WIT Press

Optimization Of Geometry For The Lateral Buckling Process Of A Cantilever Beam

Price

Free (open access) Transaction

Volume

91

Pages

10

Published

2007

Size

469 kb

Paper DOI

10.2495/OP070071

WIT Press

Author(s)

R. Drazumeric, F. Kosel & T. Kosel

Abstract

Using the large displacement theory (theory of the third order according to Chwalla), this paper deals with the lateral buckling process of a slender, elastic cantilever beam with a changeable height of a rectangular cross section and represents it with a system of nonlinear differential equations. Based on a mathematical model of the lateral buckling process, which considers the geometric and boundary conditions, an optimal geometry of a cantilever beam is obtained using the calculus of variation. A comparison between the properties of the beam with optimized geometry and those of a referential beam with a constant cross section is shown. The result of the optimization process is, besides a higher critical load, a higher carrying capacity of the optimal geometry beam in the postbuckling region. For a verification of the theoretical results an experiment of the lateral buckling process had been done. Keywords: elastic stability, lateral buckling, geometry optimization, calculus of variation, large displacement theory. 1 Introduction Lateral buckling of a bent cantilever beam is a stability problem, where a small lateral disturbance in an unstable equilibrium state produces a spatial deflection of the beam, and as a result a combination of bending and torsional load appears. This transition causes an additional load on the beam, so in the design process it should be ensured that the load does not exceed its critical value. That is the reason why, in cases of slender elements where the stability limit is the main criterion, the load carrying capacity of the material is poorly exploited. One possible way of increasing the stability limit and better exploit the load carrying capacity of the element is to optimize its geometry.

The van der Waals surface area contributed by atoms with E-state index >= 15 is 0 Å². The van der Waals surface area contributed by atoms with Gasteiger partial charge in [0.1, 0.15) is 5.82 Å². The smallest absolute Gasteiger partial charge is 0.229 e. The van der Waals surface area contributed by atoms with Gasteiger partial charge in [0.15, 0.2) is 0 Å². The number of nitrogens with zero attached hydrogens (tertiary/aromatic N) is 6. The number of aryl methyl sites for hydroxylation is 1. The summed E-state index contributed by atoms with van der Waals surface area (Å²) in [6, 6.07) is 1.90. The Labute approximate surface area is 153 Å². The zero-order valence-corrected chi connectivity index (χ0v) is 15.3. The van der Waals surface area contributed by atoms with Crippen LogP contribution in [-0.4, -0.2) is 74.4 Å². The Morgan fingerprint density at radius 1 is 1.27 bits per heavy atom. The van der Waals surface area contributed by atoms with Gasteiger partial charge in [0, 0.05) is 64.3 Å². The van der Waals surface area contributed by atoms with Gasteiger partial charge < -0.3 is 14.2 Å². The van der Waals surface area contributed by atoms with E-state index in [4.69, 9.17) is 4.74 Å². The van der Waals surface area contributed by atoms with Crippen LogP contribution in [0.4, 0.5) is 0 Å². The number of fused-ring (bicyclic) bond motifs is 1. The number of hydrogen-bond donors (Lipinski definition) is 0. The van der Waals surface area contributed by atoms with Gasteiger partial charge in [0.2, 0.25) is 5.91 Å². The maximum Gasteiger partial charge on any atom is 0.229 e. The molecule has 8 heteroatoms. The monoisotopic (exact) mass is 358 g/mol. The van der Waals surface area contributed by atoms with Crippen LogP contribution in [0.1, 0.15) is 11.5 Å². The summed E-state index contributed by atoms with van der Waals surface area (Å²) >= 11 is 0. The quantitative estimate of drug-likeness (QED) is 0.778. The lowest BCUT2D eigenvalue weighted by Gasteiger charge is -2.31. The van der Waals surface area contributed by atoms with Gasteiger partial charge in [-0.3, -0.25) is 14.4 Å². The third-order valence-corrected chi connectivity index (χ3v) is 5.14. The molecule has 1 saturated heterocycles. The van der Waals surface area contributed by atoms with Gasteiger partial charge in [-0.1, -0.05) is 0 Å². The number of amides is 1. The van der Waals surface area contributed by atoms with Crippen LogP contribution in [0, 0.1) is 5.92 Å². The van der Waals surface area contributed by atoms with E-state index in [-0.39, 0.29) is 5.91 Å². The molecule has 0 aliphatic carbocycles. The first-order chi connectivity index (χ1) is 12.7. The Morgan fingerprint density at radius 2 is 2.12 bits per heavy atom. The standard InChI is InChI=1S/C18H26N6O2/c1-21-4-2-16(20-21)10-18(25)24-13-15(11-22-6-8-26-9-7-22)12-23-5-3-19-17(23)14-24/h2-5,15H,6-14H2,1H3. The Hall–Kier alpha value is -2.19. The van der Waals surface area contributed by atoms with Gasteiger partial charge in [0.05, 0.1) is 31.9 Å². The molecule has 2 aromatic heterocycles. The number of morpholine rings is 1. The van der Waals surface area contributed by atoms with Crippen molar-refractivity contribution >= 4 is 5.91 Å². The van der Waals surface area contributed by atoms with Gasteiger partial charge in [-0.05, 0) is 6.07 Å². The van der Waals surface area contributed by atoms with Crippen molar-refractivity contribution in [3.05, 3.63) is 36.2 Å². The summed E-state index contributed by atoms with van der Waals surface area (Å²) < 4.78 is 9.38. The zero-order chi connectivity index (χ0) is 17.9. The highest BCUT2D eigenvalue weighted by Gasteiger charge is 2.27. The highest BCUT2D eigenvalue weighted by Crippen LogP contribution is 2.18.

Keywords

elastic stability, lateral buckling, geometry optimization, calculus of variation, large displacement theory.